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Bush Dog

Speothos venaticus

  • bush dog
  • bush dogs and guests
  • bush dog
  • bush dog
  • bush dog
  • bush dogs
  • bush dogs and guests
  • bush dog
  • bush dog
  • bush dog
  • bush dog

About the Bush Dog

conservation status: near threatened

Geographic Range:

range map

Class: Mammalia  
Order: Carnivora
Family: Canidae
Genus: Speothos
Species: venaticus

Listed as a near threatened species by IUCN, these small mammals can be found in extreme eastern Central America and northern South America, south to Paraguay and northeastern Argentina. Formidable hunters, their size and shape make them uniquely adapted for life on the forest floor, while their webbed feet make them strong swimmers. These elusive hunters  are rarely glimpsed, even in their native habitat. In fact, they were thought to be extinct when first discovered through fossils.

Bush Dog Facts


Bush dogs are small, stout canids with medium-length, red-brown fur and a bear-like face. Their webbed feet equip them for swimming and wading in wet meadows. They're low to the ground (7-12 inches high), with short legs and a short bushy tail. Bush dogs' reddish tan fur extends from their head and turns dark brown to black towards their backside and tail. They have a light patch of fur under the throat. Bush dogs have webbed feet and can dive under water.


Adults are 22-29 inches long (57-75 cm) and weigh 11-15 lbs. (5-8 kg.). They are low to the ground (7-12 inches, 20-30 cm high).


In the wild, bush dogs are carnivorous pack hunters that prey on large rodents such as agoutis, pacas, and the occasional capybara. When hunting individually, bush dogs will eat small rodents, snakes and ground-dwelling birds.    


Bush dogs are diurnal (active during the day) and live in social groups of up to 12 animals, with a dominant breeding pair in each pack. While only the alpha female produces the offspring, non-breeding members of the group will guard and care for pups. Males bring food to the female in the den.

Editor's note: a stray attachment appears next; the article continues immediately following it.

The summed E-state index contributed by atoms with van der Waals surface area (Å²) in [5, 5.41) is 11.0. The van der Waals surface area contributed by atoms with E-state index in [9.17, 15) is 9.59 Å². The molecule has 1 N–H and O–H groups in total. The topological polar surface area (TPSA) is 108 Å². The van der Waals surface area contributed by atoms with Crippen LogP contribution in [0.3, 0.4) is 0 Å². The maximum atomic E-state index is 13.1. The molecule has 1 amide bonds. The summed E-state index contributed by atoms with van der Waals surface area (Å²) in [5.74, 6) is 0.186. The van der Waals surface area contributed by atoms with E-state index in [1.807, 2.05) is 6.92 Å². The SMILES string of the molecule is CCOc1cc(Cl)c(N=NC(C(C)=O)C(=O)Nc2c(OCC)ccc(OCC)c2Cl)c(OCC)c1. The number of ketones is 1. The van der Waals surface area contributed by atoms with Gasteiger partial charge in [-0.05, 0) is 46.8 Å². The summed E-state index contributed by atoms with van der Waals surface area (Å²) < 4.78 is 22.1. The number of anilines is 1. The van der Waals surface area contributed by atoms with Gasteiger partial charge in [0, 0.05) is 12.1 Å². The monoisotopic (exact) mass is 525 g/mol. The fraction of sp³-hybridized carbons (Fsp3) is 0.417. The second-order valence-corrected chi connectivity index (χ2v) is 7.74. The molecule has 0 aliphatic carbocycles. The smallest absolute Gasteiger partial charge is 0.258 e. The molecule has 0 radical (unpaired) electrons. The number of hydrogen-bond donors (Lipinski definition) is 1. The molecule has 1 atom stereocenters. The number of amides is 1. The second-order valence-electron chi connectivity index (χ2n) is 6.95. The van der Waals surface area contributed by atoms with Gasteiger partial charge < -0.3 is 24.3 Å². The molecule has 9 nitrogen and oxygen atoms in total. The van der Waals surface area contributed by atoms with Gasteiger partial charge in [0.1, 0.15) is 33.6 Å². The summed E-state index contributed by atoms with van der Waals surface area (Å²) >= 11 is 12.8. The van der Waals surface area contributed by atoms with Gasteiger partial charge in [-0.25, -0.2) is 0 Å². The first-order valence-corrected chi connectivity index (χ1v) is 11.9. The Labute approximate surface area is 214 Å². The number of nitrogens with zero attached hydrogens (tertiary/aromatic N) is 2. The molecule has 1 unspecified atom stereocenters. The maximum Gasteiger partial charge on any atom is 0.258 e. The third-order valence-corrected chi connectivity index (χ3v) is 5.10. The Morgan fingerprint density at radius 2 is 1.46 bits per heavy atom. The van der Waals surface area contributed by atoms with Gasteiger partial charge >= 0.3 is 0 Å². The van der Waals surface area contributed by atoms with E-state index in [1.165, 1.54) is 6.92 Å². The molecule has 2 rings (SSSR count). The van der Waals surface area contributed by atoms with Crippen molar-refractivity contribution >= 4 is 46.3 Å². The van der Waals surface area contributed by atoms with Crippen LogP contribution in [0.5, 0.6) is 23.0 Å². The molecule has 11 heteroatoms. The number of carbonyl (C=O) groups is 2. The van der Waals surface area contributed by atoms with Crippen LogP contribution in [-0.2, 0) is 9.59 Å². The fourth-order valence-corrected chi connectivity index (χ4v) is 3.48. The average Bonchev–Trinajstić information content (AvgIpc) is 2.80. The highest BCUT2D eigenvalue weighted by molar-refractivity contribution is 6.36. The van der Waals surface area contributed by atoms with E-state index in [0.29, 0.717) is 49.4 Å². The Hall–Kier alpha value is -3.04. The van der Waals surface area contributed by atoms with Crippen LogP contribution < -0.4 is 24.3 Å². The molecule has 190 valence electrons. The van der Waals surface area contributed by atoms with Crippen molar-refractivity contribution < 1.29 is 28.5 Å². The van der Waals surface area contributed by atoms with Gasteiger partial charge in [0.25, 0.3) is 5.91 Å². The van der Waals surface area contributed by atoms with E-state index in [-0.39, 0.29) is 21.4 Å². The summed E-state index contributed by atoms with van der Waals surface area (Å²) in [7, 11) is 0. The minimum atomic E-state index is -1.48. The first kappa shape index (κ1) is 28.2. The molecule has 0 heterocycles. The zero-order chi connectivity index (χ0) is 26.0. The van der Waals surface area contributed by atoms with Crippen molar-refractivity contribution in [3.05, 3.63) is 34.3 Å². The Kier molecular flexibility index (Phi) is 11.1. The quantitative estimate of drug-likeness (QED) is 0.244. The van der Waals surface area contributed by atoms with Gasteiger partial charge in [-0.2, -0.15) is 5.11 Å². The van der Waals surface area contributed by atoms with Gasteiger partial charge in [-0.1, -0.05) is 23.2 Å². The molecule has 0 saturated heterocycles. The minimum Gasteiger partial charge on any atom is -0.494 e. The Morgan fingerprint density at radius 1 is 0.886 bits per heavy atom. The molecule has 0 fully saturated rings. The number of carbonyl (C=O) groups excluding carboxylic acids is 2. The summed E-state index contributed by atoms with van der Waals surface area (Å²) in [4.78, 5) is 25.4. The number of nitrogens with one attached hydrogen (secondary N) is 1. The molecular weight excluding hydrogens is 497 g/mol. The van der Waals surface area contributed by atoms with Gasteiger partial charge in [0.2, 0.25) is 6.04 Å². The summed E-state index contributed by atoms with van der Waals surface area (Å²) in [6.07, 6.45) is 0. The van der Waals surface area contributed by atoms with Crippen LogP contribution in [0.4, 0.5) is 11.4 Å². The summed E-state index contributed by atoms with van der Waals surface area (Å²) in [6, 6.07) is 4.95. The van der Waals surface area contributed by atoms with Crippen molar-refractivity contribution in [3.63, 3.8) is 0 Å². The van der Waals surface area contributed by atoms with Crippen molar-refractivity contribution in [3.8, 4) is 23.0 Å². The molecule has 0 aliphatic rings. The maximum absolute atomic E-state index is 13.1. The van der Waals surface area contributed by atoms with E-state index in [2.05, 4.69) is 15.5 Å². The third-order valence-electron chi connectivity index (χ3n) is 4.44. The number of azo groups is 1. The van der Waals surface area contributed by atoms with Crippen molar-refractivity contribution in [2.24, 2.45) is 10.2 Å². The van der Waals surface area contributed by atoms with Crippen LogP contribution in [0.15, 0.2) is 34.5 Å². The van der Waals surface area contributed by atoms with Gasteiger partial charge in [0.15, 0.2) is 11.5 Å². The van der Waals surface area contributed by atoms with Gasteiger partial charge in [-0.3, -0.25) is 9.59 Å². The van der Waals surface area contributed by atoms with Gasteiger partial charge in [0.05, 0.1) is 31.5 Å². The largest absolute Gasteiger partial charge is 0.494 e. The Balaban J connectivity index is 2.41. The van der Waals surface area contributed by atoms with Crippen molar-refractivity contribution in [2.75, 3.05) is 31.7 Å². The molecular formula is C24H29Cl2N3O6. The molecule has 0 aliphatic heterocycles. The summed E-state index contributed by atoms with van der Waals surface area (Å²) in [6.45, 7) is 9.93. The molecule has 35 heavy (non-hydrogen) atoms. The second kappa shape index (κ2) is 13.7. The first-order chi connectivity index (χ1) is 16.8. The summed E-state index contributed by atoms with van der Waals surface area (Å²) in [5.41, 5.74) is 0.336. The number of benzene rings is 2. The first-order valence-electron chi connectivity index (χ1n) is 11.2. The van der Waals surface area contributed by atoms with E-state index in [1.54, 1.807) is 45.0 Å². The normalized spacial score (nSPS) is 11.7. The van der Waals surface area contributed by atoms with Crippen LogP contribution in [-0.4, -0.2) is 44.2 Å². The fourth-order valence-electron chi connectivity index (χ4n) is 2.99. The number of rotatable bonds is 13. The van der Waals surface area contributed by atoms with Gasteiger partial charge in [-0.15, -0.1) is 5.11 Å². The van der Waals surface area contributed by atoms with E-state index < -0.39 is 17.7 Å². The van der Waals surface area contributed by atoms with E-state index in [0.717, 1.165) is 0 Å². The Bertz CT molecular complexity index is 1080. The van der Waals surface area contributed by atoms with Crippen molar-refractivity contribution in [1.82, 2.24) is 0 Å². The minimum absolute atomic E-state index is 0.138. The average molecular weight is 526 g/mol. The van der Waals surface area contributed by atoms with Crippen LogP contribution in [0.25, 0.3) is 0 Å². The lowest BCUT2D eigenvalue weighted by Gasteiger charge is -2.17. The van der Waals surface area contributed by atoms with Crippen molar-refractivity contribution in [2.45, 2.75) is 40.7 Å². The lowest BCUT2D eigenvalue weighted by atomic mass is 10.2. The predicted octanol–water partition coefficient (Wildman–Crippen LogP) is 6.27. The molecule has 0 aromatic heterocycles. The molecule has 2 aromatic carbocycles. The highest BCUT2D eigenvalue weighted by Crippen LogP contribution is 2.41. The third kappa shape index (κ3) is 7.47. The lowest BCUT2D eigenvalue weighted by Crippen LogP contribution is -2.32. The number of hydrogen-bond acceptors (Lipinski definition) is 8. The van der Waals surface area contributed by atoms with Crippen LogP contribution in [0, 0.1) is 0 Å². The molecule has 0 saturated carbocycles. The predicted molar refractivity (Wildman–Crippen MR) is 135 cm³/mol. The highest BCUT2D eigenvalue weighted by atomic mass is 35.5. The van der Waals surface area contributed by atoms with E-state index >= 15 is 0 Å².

Bush dogs use scent and urine to mark their territories. Males will raise a back leg (similar to a domestic dog), while females reverse up to trees and urinate on the trunk from a handstand position. This scent has been compared to that of vinegar, earning this species the nickname “vinegar dog.”

These dogs are extremely vocal communicators, an adaptation for living in a habitat with low visibility. Bush dogs are apex predators with no natural predators.


Females reach sexual maturity at 304 days (approximately 10 months), and males at 365 days (one year). Only the alpha female in a pack of bush dogs will mate. After a gestation period of about 65-70 days, a female will have a litter of one to six pups (four on average). Females will have one litter per year. Pups typically weigh 130-190 grams and will nurse for eight to 20 weeks.


Neotropical; Northern and central South America into Panama, south to southern Brazil, Paraguay and north-eastern Argentina, and west to Bolivia, Peru and Ecuador. Found in forests and wet savannahs, always close to water. Bush dogs den in underground burrows or hollow tree trunks.

Median Life Expectancy:

Unknown in the wild


Bush dogs are listed as Near Threatened primarily due to habit loss from agriculture. Diseases, attacks from domestic dogs, and illegal poaching are occasional threats.

Fun Fact:

  • Bush dogs are so rare in their habitat that they were thought to be extinct when first discovered through fossils.
  • The bush dog is the only living species in the genus Speothos, and genetic evidence suggests that its closest living relative is the maned wolf of central South America.